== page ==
I’ve admired Native American art work and in particular jewelry since that long ago summer. It also irks me when I see items that are made overseas being passed off as real native American art/jewelry. My foster Daughter Is 100 percent Navajo. She taught me about her culture in small ways. I only had her with us during the school year then she was back with her family south of Page. I’m proud to be Ma Shimani (don’t know how to spell it) to her children.

1 Like

Very interested in this and it is very helpful. I have been studying American Indian jewelry for several years, reading and looking at various illustrated books about the history of it, the various artists and the evolving styles. Some of the techniques are interesting to me, particularly the use of complex stamping and raising and tuffa casting. I want to make some jewelry inspired by American Indian jewelry, using the techniques, but not imitating the designs, which to me is part of the Native American patrimony, culture and tradition. So far my ambitions are still in the early stages, so I’m still just thinking about what I would do and how I would do it. Since many of the symbols used are very basic and timeless, it is hard not to imitate, particularly when the beautiful American Indian designs are all floating around in my head. I’m thinking of making things that use Arts and Crafts Style motifs, which I also admire a lot. I’m interested in any comments you may have on this and in how you feel about the inevitable knock-offs of American Indian jewelry one sees everywhere. -royjohn

1 Like

Hi royjohn:

I can only speak for myself, but I don’t have a problem with non-Indian people using the designs of others to inform and develop their own style. My own problem with such efforts is when such work is then passed off as something it is not. An English professor of mine improved our writing by assigning us some famous passages from illustrious writers such as Winston Churchill and Abraham Lincoln, the style and structure of which we were to imitate. Of course none of us wrote anything to compare with the original, but it was a most effective way to impart understanding of another style to improve our own. Just so with jewelry.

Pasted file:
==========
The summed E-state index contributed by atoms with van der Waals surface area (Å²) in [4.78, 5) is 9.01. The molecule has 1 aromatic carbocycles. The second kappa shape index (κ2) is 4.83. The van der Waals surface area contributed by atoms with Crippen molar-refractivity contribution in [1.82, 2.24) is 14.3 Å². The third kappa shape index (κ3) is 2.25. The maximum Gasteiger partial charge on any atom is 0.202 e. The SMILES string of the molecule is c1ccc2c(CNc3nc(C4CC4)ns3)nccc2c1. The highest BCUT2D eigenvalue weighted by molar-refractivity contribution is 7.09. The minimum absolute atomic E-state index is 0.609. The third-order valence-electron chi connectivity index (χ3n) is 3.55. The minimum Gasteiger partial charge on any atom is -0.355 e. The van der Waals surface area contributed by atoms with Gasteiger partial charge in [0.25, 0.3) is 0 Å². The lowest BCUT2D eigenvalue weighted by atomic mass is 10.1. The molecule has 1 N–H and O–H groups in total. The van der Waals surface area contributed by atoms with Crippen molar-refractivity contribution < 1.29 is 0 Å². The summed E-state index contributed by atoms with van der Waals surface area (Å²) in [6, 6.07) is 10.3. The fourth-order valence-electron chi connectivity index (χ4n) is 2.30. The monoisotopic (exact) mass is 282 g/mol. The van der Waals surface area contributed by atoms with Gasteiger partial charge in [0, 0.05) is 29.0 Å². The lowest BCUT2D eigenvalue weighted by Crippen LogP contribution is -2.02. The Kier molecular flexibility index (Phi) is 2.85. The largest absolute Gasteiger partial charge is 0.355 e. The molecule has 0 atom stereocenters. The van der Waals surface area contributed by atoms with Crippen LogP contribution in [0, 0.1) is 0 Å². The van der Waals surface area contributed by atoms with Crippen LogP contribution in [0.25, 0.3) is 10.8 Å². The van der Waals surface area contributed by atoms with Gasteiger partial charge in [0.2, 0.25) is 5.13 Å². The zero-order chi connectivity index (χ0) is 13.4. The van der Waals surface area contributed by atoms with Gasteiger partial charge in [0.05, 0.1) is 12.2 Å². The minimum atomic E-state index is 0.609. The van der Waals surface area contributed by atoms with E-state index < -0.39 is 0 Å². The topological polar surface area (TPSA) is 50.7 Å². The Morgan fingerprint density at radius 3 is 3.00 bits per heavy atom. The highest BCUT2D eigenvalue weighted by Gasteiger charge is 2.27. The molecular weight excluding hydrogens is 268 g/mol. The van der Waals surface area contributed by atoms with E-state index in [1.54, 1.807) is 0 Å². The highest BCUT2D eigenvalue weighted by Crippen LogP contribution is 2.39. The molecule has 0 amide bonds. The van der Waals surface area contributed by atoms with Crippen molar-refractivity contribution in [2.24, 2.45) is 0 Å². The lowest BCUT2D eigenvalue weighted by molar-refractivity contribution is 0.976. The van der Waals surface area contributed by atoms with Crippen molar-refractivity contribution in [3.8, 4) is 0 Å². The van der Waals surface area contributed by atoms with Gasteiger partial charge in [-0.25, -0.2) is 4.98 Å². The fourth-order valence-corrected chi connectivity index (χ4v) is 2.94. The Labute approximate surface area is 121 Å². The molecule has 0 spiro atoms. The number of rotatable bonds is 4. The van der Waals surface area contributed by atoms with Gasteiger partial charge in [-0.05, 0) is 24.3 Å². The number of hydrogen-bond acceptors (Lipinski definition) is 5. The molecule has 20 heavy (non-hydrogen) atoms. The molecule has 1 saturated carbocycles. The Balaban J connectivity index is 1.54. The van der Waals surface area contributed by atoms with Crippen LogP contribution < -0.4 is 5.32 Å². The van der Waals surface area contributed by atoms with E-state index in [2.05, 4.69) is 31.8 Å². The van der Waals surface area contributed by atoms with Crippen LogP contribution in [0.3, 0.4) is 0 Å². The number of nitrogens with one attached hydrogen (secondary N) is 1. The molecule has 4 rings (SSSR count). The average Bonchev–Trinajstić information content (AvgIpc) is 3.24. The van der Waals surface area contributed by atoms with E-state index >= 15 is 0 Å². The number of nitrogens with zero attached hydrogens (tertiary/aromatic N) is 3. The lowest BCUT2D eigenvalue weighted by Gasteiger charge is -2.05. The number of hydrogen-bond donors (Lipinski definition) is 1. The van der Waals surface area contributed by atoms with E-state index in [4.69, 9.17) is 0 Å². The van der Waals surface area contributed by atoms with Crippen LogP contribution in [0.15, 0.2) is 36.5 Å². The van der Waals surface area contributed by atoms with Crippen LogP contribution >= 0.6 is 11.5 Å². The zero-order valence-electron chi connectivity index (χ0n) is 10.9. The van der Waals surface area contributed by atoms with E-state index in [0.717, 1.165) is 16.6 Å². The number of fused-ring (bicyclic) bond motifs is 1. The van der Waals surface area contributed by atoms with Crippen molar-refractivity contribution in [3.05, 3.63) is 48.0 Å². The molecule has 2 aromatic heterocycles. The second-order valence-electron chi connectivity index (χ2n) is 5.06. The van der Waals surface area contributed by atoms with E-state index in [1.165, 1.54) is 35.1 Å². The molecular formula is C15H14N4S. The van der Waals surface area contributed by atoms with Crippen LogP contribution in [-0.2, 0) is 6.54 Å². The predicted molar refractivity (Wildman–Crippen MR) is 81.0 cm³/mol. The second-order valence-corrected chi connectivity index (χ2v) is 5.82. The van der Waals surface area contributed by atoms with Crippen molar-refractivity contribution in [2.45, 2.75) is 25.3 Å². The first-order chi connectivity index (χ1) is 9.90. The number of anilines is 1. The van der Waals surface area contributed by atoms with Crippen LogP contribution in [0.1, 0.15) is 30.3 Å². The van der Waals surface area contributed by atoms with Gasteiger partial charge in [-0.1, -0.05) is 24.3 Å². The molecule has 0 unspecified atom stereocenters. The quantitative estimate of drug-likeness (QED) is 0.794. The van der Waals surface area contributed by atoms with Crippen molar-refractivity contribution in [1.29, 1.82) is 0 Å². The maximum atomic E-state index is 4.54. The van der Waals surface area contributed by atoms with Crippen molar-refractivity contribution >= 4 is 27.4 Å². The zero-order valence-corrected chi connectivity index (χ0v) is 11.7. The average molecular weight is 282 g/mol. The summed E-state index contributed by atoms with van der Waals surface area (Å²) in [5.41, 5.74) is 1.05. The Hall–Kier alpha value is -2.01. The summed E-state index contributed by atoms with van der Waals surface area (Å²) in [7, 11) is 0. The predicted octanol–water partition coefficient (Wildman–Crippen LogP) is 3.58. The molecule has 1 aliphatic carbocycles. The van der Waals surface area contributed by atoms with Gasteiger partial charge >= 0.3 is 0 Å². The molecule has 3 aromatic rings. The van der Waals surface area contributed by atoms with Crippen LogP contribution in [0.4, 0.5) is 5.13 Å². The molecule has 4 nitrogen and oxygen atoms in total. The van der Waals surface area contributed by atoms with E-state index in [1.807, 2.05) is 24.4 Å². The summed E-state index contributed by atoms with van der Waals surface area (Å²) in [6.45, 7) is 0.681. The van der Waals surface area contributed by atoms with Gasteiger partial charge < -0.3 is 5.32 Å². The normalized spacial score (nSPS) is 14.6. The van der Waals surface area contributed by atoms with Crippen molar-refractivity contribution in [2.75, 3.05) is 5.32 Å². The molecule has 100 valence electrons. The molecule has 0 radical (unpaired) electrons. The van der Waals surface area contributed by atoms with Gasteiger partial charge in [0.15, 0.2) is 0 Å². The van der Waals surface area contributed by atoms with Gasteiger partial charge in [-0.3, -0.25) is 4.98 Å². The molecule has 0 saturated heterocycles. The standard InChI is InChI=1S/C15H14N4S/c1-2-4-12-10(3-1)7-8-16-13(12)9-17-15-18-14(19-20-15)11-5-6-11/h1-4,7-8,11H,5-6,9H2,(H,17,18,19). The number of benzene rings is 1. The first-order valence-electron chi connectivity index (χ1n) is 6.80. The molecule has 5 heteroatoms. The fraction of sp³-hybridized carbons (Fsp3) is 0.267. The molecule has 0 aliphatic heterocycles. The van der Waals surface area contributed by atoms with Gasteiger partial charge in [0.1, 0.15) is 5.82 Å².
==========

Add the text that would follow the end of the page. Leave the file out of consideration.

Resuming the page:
For example, the only apprentice I ever took on was a Choctaw-Cherokee teenager. He learned my style and I encouraged him to copy it as closely as he could. He became a decent silversmith–though mainly I kept him from dropping out of high-school–and, of course, his work was different from mine, though its influence was unmistakable. The thing is, I would have done the same for any troubled kid who asked me to teach them as sincerely as Jimmy did. He would have never misled anyone about the origin of his work, and that is all I care about.

Again, I mentioned Rick Manuel. We both did pieces with desert scenes in overlay, but he was raised in southern Arizona on the Papago reservation, and I, being an urban-Indian, was raised in Los Angeles and on the southern California desert. The result was that he used Saguaro cactus and their sacred mountain, Baboquivari Peak, while I used Joshua Trees, junipers, and the Saddleback Buttes of the Antelope Valley. Our styles were similar but were world’s apart, and each was unique.

If this is the kind of jewelry that you want to make, then I encourage you to emulate Indian designs as closely as you can because that is how you will develop your own style. My impression of you from what you said is that you will never try to pass your own work off as someone else’s, Indian or not.

You mentioned tufa stone casting. I absolutely love doing it. I am fascinated by how violent it is pouring molten silver into stone and having it squirt out of the airholes into the water in a washtub, and by how the emerging piece is something that can’t be exactly duplicated any other way. The simplicity of such an ancient technique also appeals to me greatly. I always used a Prestolite air/acetylene torch, which is very common among Indian silversmiths, though I’m sure that some of my customers would have preferred that I use a gasoline blowtorch while sitting on a blanket. Far from it. And what I will be using in my new studio that I’m putting together in my apartment is a water torch. Traditional? Not at all, but that’s irrelevant, as the finished work is what is important.

All I can really tell you is to strive to perfect your own style by imitating work you admire, but simply to respect the people and culture that came before you. From what you say, I am sure you will.



Thanks so much for your reply! I am sure that you are an excellent silversmith…maybe you can post some of your work here sometime…but also you are a great writer and storyteller! You really enrich our forum with your contributions. -royjohn


Hi aggie.p: